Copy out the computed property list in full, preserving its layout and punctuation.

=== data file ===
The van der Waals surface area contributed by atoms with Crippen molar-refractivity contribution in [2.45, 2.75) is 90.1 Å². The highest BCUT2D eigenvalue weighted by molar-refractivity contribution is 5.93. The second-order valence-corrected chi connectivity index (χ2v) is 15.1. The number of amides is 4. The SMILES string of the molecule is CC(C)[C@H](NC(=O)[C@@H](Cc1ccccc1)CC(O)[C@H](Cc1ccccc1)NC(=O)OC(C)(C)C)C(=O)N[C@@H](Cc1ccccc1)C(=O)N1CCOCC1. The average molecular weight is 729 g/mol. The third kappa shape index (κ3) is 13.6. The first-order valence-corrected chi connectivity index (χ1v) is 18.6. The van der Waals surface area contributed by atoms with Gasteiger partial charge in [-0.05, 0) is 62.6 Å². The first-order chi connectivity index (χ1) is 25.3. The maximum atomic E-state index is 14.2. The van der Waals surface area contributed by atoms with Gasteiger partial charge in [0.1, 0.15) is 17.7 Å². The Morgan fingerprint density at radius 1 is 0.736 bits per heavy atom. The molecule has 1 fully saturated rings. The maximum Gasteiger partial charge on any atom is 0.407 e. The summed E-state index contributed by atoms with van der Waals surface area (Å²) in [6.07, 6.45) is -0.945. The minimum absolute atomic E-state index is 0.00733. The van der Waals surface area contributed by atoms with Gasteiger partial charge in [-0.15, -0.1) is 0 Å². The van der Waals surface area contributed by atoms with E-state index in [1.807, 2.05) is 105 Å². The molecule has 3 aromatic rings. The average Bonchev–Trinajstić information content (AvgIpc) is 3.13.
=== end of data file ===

The van der Waals surface area contributed by atoms with Crippen molar-refractivity contribution in [2.45, 2.75) is 90.1 Å². The highest BCUT2D eigenvalue weighted by molar-refractivity contribution is 5.93. The second-order valence-corrected chi connectivity index (χ2v) is 15.1. The number of amides is 4. The SMILES string of the molecule is CC(C)[C@H](NC(=O)[C@@H](Cc1ccccc1)CC(O)[C@H](Cc1ccccc1)NC(=O)OC(C)(C)C)C(=O)N[C@@H](Cc1ccccc1)C(=O)N1CCOCC1. The average molecular weight is 729 g/mol. The third kappa shape index (κ3) is 13.6. The first-order valence-corrected chi connectivity index (χ1v) is 18.6. The van der Waals surface area contributed by atoms with Gasteiger partial charge in [-0.05, 0) is 62.6 Å². The first-order chi connectivity index (χ1) is 25.3. The maximum atomic E-state index is 14.2. The van der Waals surface area contributed by atoms with Gasteiger partial charge in [0.1, 0.15) is 17.7 Å². The Morgan fingerprint density at radius 1 is 0.736 bits per heavy atom. The molecule has 1 fully saturated rings. The maximum Gasteiger partial charge on any atom is 0.407 e. The summed E-state index contributed by atoms with van der Waals surface area (Å²) in [6.07, 6.45) is -0.945. The minimum absolute atomic E-state index is 0.00733. The van der Waals surface area contributed by atoms with Gasteiger partial charge in [-0.15, -0.1) is 0 Å². The van der Waals surface area contributed by atoms with E-state index in [1.807, 2.05) is 105 Å². The molecule has 3 aromatic rings. The average Bonchev–Trinajstić information content (AvgIpc) is 3.13.